Conservative investors can readily find low-risk stocks. Of course, there is a tradeoff between risk and return, and low-risk securities often produce commensurately low returns. With this in mind, we screened the Value Line data base for stocks that combine below-average risk with worthwhile total return (price appreciation and dividends) potential over the long haul. First, we limited the field to equities with Above Average Safety ranks, which are stocks that, in our opinion, have less than normal total risk. Next, we required price appreciation potential to 2013-2015 of at least 75%. Then, we specified that the remaining equities must have a current dividend yield of at least 3.2%. From that list, we excluded any issue with projected three- to five-year average annual dividend growth of less than 7.0%.
In order to tie the growth and income criteria together, we also required an average annual total return over the next three to five years of 18%, which is favorable given the returns currently available. Finally, we eliminated all holdings with subpar prospects for market performance over the next six to 12 months (those ranked Below Average for Timeliness). This step was taken to screen out stocks that are most at risk of underperformance in the near term, in spite of their otherwise attractive investment attributes.
Given our stringent criteria, it is not surprising that our screen only produced six names. Although small, this is an elite group of stocks that appears suitable for patient investors who seek worthwhile total returns, but are also averse to excess risk. This list should be particularly useful in today’s market, given the volatility that has been prevalent as investors deal with the uncertain prospects for economic growth.
Subscribers can see the complete results of our screen, including Value Line’s proprietary with Timeliness and Safety ranks, by clicking here. As always, we strongly urge investors to consult the individual analyses in Ratings & Reports before committing to any of the issues that appear in this screen. All data is from The Value Line Investment Survey dated August 27, 2010.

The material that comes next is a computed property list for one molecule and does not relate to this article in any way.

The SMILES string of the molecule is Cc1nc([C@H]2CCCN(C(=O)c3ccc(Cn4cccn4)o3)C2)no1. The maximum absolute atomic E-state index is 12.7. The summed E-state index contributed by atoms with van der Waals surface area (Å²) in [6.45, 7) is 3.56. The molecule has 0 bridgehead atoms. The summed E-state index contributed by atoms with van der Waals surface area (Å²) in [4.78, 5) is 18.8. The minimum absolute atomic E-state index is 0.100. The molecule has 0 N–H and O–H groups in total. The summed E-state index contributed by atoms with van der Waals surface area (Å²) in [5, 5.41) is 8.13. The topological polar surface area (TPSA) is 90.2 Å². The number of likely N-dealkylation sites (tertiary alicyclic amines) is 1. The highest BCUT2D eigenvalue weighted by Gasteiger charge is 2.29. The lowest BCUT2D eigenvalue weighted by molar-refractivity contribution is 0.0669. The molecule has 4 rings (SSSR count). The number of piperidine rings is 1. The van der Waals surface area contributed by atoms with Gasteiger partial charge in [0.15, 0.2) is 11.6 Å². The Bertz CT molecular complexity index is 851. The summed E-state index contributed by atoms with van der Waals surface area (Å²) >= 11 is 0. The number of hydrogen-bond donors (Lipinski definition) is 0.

Intel Corporation (INTC – Free Analyst Report) is a leading manufacturer of integrated circuits. In addition to primarily supplying manufacturers of personal computers, the company serves a multitude of other global markets, including communications, industrial automation, military, and other electronic equipment. Intel’s product line consists of microprocessors, with the Pentium series being the most notable. It also manufactures microcontrollers and memory chips, and the company sells computer modules and boards, and network products.
Intel is coming off of its best quarter ever, earnings $0.51 a share in the June period. The Enterprise (corporate sector) was the primary factor behind the strong bottom-line showing, while a richer product mix also contributed. Management expects the momentum to continue and increased its guidance. Meanwhile, the company’s agreement to buy security software maker McAfee (MFE) and the wireless division of German chip maker Infineon should aid its long-term growth.
However, Value Line urges investors to proceed with caution, and notes that although the global economy appears to be recovering, there are signs that the rebound might not be as strong as was initially expected. In addition, if end-market demand sags due to economic concerns, inventory in the distribution channel may become a burden, which has been a key factor behind the semiconductor industry's recent struggles. Also, management's gross margin guidance of 67% for the September quarter may be a bit optimistic, given recent trends.
Sanofi-Aventis (SNY) is the fourth-largest drug company in the world and the largest in continental Europe. In 2009, pharmaceuticals accounted for 88% of total sales, with vaccines making up the balance. The company’s main drugs are Lantus for diabetes, Plavix and Lovenox for thrombiosis, Aprovel and Multaq for cardiovascular disorders, Taxotere for cancer treatment, and Ambien for the central nervous system.
The company has been occupied with a bid for drug maker Genzyme (GENZ), which turned down the most recent buyout offer from Sanofi. The latest bid is valued at $18.5 billion, or $69 per share. We think Sanofi will need to come up with a more lucrative bid, probably in the per-share range of $73-$77 before Genzyme's board of directors will seriously consider the offer.
Meanwhile, Value Line analyst Alan House expects Sanofi to perform well in the near term, and feels that it is well positioned in some attractive segments of the healthcare market, namely Diabetes, Emerging Markets, and Human Vaccines. This should help counteract some generic competition for Plavix, and possibly Lovenox. House also expects the company to continue to reduce costs, which should help the operating margin stabilize, despite the generic competition.